Whether you're thinking longer term or considering putting your property on the market soon, TV's Phil Spencer has some advice.
Home owners now stay put for an average 19 years before moving, according to a new report.
Barclays Mortgages teamed up with property analysts Hometrack to find out how often homes change hands – so why are people staying put for nearly two decades typically?
TV property expert Phil Spencer, a spokesman for the Barclays Mortgages home improvement report, says there are good reasons many people are opting to stay put for longer.
“The cost associated with moving has increased significantly in recent times, with agency fees, removal costs, etc,” he says.
“Without a booming housing market, home owners perhaps haven't generated equity in their homes that they would have done in previous decades that would have enabled them to take another step up the ladder.”
Spencer says those who do decide to sell their properties should think about how they present their homes to potential buyers.
“I've been involved in the housing market for over 25 years and, as with all things, there are trends. There are elements of fashion and, as with clothing, fashion changes, so be careful of that and don't go too far out on a limb.
“There was a trend for open plan and generally opening things out, but I'd say that's changing again.
“More en-suite bathrooms have been prioritised recently. They take up more space and don't always add huge amounts of value when re-selling, so it will be interesting to see if this lasts. Pantries and larders are also on the up, as we crave more and more space.”
He says the biggest pitfall for home owners making improvements is simply bad DIY.
“It's obvious when something has been done cheaply, we should all be mindful of that. You also need to be realistic with the space you've got. Every property has a ceiling price and as long as you're aware of that, then you're good.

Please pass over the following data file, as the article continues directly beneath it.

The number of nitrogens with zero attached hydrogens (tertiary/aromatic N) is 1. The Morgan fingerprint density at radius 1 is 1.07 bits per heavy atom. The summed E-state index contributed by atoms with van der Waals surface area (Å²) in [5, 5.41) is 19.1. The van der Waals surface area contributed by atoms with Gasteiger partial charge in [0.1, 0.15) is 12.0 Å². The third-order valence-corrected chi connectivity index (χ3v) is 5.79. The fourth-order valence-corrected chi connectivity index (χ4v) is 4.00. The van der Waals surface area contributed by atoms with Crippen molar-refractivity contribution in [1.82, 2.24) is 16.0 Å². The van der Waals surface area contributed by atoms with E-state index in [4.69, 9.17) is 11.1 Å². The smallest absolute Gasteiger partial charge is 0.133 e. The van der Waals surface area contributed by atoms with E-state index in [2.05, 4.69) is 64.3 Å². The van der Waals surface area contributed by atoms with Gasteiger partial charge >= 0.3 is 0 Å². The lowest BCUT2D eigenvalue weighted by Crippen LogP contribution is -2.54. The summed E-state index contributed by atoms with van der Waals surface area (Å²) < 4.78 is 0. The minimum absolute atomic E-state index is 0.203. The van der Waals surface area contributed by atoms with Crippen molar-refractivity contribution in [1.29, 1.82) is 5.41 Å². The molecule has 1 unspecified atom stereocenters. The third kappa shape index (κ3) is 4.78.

“I would say you need to be consistent. I've seen expensive bathrooms in cheap houses and it can look very out of place. Always match the price bracket of fittings to that of the house.
“Also, not to make things too personal to you and your taste and lifestyle. If you're doing it for you, great, but if you want to re-sell be careful. You always need to appeal to the largest possible denominator – there is a reason people use magnolia!”
Spencer says a decision to move requires careful consideration.
“Do the maths and your research. Work out how long you would be able to stay in your property if you improved,” he says.
“Is it worth it? What would it be worth having done the work? It's a big decision, and it's rare that the answer is obvious. If you've done your research, then go with your decision and stick with it.”
He says it is also worth making garden improvements if possible: “Treat your garden the way you would treat another room. Outside space can be as valuable, if not more so, than another room in the house. I'm pleased to say people have realised this and are spending more time and effort on their gardens.”
When it comes to buying, Spencer says that purchasing either a ‘‘doer-upper'' or a turn-key home which needs no work is a matter of personal choice.
“Each to their own, to be honest,” he says. “Some people are in the right stage of life to do a project, and some aren't. Last time I moved, taking a project on was the last thing I wanted to do. I was changing areas, which meant changing schools, and I just wanted a home I could move straight into.”